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COP28 Day 1 Wrap: An Unforgettable Journey from Rats to Yoda

The Honourable Tongan Prime Minister talking about the impacts of Climate Change and the importance of new technology such as AI can help with adaptation.

Walking into Expo City for COP28 felt like stepping into a different world. The sheer scale of the place is something I can only describe as 'HUGE'. Navigating the vastness of this place, I felt like I needed my own personalised Google Map. Tip for fellow COP attendees: if you're planning to meet someone here, start walking early - it's a mini-marathon to get from one end to the other!

My morning began at the Moana Pacific Pavilion, diving into a fascinating session on Managing Invasive Species. The South Pacific Regional Environment Program (SPREP) revealed something astonishing about rats. It turns out that Pacific islands free of rats boast a 50% higher local fish stock, and their coral is four times more resilient. And the hero of this story? Bird droppings! Yes, the unassuming white splatters that adorn our cars are actually key to ecosystem health. In rat-free islands, birds thrive, enriching the environment in their own unique and crappy way.

The day took a poignant turn at the Commonwealth Pavilion. Listening to the Honourable Tongan Prime Minister discuss “Leveraging AI for Climate Action and Youth Empowerment” was an experience I'll carry with me forever. Tonga, like many Pacific islands, faces severe challenges due to climate change. Hearing the Prime Minister eloquently speak about these trials, and the potential of AI in their adaptation strategies, was both sobering and inspiring. Sadly when the AI geek showed of his software modelling of sea level rise there wasn’t much room left on the Island.

As I wandered through the Australian pavilion, a curious question struck me: Where is New Zealand? Among the myriad of national displays, their absence was noticeable. It's a strange feeling, realising that even smaller nations like Palestine made their presence felt, yet New Zealand opted out. Missing this global stage feels like a significant oversight, and personally, I miss having a dedicated spot to connect with fellow Kiwis. Thankfully, the Australian pavilion, with its welcoming vibe and free coffee, has become an unofficial meeting point for us.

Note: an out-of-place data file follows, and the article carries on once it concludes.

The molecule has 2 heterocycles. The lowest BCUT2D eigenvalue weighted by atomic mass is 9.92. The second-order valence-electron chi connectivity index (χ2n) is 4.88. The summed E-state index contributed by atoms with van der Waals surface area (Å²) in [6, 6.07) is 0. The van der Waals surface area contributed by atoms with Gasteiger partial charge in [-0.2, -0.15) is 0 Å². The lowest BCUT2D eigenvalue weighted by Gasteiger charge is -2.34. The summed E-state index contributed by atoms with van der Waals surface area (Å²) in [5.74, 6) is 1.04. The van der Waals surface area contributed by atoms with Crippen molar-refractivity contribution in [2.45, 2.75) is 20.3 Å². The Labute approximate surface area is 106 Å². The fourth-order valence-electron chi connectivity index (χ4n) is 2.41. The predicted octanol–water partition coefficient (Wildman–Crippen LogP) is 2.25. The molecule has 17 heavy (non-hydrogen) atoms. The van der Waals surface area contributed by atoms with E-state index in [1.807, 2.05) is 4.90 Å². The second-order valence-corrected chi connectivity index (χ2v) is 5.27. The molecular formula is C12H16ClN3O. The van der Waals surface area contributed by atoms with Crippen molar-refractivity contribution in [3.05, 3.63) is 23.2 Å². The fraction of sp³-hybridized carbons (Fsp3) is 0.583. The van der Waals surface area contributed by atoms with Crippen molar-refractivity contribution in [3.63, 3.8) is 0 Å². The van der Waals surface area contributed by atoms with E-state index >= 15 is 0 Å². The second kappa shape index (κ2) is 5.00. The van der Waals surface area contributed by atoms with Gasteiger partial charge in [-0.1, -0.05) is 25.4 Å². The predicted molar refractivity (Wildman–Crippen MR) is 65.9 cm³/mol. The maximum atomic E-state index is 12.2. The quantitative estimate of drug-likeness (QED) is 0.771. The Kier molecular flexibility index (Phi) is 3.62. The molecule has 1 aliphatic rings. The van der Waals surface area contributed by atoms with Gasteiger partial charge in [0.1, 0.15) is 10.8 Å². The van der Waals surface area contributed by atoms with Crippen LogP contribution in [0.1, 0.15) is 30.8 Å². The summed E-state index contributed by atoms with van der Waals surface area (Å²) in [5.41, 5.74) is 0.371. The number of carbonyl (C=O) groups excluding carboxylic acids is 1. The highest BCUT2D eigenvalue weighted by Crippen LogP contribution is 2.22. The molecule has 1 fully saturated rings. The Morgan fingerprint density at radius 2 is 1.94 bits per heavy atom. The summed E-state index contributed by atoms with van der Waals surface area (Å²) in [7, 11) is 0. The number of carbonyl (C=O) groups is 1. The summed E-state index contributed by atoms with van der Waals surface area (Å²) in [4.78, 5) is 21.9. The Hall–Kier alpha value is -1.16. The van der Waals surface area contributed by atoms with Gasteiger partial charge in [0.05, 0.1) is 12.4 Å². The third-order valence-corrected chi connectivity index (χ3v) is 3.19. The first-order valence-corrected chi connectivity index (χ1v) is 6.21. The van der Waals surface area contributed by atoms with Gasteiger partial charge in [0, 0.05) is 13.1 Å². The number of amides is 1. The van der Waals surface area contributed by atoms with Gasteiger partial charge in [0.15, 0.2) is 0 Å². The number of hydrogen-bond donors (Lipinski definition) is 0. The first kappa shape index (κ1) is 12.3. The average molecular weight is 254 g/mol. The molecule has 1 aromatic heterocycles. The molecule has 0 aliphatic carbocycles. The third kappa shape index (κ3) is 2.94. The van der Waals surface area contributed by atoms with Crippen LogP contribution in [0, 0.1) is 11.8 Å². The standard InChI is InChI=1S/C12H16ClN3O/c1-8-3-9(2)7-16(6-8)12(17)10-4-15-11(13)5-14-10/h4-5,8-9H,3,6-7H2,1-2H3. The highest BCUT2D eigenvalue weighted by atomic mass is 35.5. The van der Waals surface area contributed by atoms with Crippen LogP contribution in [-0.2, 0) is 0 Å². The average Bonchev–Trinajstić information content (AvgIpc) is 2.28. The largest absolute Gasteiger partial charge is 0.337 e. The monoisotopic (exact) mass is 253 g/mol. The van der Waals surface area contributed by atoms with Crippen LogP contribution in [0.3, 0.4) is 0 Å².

The day culminated in the grand opening ceremony. Feeling quite pleased with myself, I secured what I thought was a prime seat in the front, only to discover I was in the overflow room, a whole 300 meters away from the main event! As speeches unfolded and fatigue set in, I was jolted awake by a quote from Simon Stiell, the Executive Secretary of UN Climate Change. He quoted Yoda from Star Wars, saying, “There is no try, either do or do not.” That moment encapsulated the spirit of COP28 for me – a call to action, urging us to move beyond trying to do so.

ESG Consultant
What I thought was the main negotiating room but was the overflow area.

As I reflect on my first day at COP28, it's these moments – from the surprising role of bird droppings in ecological health, the sobering reality of what is happening to Tonga and to the powerful words of a Star Wars Jedi – they all underscore the diversity and urgency of our global environmental conversation.

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